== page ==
Abstract

Precipitation data are useful for the management of water resources as well as flood and drought events. However, precipitation monitoring is sparse and often unreliable in regions with complicated geomorphology. Subsequently, the spatial variability of the precipitation distribution is frequently represented incorrectly. Satellite precipitation data provide an attractive supplement to ground observations. However, satellite data involve errors due to the complexity of the retrieval algorithms and/or the presence of obstacles that affect the infrared observation capability. This work presents a methodology that combines satellite and ground observations leading to improved spatiotemporal mapping and analysis of precipitation. The applied methodology is based on space–time regression kriging. The case study refers to the island of Crete, Greece, for the time period of 2010–2018. Precipitation data from 53 stations are used in combination with satellite images for the reference period. This work introduces an improved spatiotemporal approach for precipitation mapping.

HIGHLIGHTS

  • Space-time precipitation trend model incorporating satellite measurements and elevation.

  • Application of 3D distance metric for spatiotemporal prediction.

  • Application of the non-separable Spartan space–time variogram in precipitation data.

  • Space–time residual kriging in geostatistical analysis of non-stationary data.

INTRODUCTION

Climate change is expected to have severe consequences for humans and ecosystems. The impact of climate change will be exacerbated by population growth and economic development. The Mediterranean region is among the ‘hot spots’ to be affected by climate change, which is expected to cause increased frequency and intensity of droughts and hot weather conditions. In the eastern Mediterranean, daytime temperatures are expected to increase and annual precipitation is expected to decrease (Lelieveld et al. 2012). The spatiotemporal modeling and analysis of precipitation and the accurate and reliable estimation of its spatial and temporal variability at ungauged locations can provide useful information. The latter can help to identify spatial patterns and areas with significant shortage of water availability and to assist in water resources balance analysis and recharge under different climate change scenarios. Therefore, new mapping methodologies are necessary that can exploit observations in order to model spatiotemporal variations and correlations. Such methodologies should also be capable of incorporating auxiliary information to produce accurate and reliable maps.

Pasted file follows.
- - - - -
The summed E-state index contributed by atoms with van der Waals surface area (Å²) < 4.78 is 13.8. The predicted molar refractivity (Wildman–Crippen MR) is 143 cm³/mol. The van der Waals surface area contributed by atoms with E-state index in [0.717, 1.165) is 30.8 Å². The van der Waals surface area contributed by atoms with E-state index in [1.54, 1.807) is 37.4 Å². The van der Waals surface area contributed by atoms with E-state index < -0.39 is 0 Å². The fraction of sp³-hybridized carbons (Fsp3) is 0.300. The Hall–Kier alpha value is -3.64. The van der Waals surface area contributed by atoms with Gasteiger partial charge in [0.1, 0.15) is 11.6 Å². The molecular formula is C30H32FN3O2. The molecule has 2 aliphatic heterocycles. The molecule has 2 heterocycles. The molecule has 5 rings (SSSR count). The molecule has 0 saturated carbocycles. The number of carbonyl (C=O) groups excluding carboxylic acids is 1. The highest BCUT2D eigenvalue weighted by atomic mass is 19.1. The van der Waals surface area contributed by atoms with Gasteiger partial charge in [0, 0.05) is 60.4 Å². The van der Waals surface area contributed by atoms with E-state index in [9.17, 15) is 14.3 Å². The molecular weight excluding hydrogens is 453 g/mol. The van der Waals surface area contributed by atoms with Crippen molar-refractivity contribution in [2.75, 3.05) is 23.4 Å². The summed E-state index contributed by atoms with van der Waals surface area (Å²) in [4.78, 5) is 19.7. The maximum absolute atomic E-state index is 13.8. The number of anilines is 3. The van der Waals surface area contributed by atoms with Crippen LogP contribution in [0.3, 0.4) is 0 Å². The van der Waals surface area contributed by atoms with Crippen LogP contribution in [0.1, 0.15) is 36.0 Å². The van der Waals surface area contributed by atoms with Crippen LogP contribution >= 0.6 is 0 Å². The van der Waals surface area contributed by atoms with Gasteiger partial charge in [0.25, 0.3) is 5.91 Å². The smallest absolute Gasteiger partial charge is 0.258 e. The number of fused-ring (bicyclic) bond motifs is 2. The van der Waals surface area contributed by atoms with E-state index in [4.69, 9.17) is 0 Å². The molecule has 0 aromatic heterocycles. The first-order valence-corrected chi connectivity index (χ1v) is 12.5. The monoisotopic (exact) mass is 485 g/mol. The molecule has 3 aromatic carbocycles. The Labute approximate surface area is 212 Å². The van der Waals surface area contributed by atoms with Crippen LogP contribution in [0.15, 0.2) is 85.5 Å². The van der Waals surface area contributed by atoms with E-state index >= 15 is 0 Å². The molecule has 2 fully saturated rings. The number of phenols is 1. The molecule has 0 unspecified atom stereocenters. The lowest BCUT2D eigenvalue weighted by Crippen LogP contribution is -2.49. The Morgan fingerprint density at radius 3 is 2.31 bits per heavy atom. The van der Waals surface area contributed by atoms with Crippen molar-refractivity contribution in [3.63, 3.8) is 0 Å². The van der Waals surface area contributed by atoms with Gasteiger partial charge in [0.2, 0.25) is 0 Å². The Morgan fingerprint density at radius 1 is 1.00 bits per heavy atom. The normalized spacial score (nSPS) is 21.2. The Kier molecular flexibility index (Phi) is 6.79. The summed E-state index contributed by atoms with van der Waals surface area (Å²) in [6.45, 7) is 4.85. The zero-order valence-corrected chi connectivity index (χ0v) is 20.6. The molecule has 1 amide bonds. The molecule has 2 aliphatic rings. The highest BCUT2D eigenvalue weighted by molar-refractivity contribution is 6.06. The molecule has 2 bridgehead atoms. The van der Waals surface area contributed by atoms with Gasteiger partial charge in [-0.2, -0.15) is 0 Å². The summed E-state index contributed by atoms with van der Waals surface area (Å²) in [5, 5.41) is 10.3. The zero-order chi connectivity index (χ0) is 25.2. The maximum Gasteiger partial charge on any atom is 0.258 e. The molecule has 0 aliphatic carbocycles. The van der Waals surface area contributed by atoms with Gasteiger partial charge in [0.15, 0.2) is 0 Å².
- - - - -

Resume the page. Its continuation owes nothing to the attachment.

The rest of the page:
In the Mediterranean region, precipitation regimes exhibit significant heterogeneity and strong seasonal variability in many areas. The intensity, frequency, duration, and total amount of precipitation vary substantially over annual and decadal time scales. The patterns of precipitation and evapotranspiration are expected to be affected by climate change, and these changes will perturb the dynamic balance of the hydrological system. These effects will cause variations in the frequency and intensity of hydrological extremes as well as changes in the spatial–temporal hydrological patterns, with severe impact on water availability, economy, ecosystems, and the environment (Mathbout et al. 2018, 2020).

Precipitation in the Mediterranean region has decreased during the past decades, and the decline has been combined with significant changes in spatiotemporal variability. Increased evaporation and intense rain have been detected in most regions of the Mediterranean, whereas regional mean precipitation is either steady or declining. It has also been observed that rainfall duration is shorter and the average rainfall depth is lower nowadays in the South-Eastern Mediterranean region (Hoegh-Guldberg et al. 2018). The main rainfall events in this region tend to occur between October and May, while heavy precipitation peaks between December and May. Spring and autumn also contribute to a significant amount of precipitation (Tarolli et al. 2012).

One of the major patterns of atmospheric variability and surface climate in the North Hemisphere is the North Atlantic Oscillation (NAO) index. NAO is believed to be one of the most important modes of atmospheric circulation for the Mediterranean region (Dayan et al. 2015). Especially, Eastern Mediterranean rainfall variability is caused by anomalies associated with the North Atlantic climate variability (Eshel & Farrell 2000). Phases of strong positive NAO are associated with below normal precipitation over southern and central Europe. Opposite patterns are observed during strong NAO negative phases (Drake 2014; Hertig & Jacobeit 2014).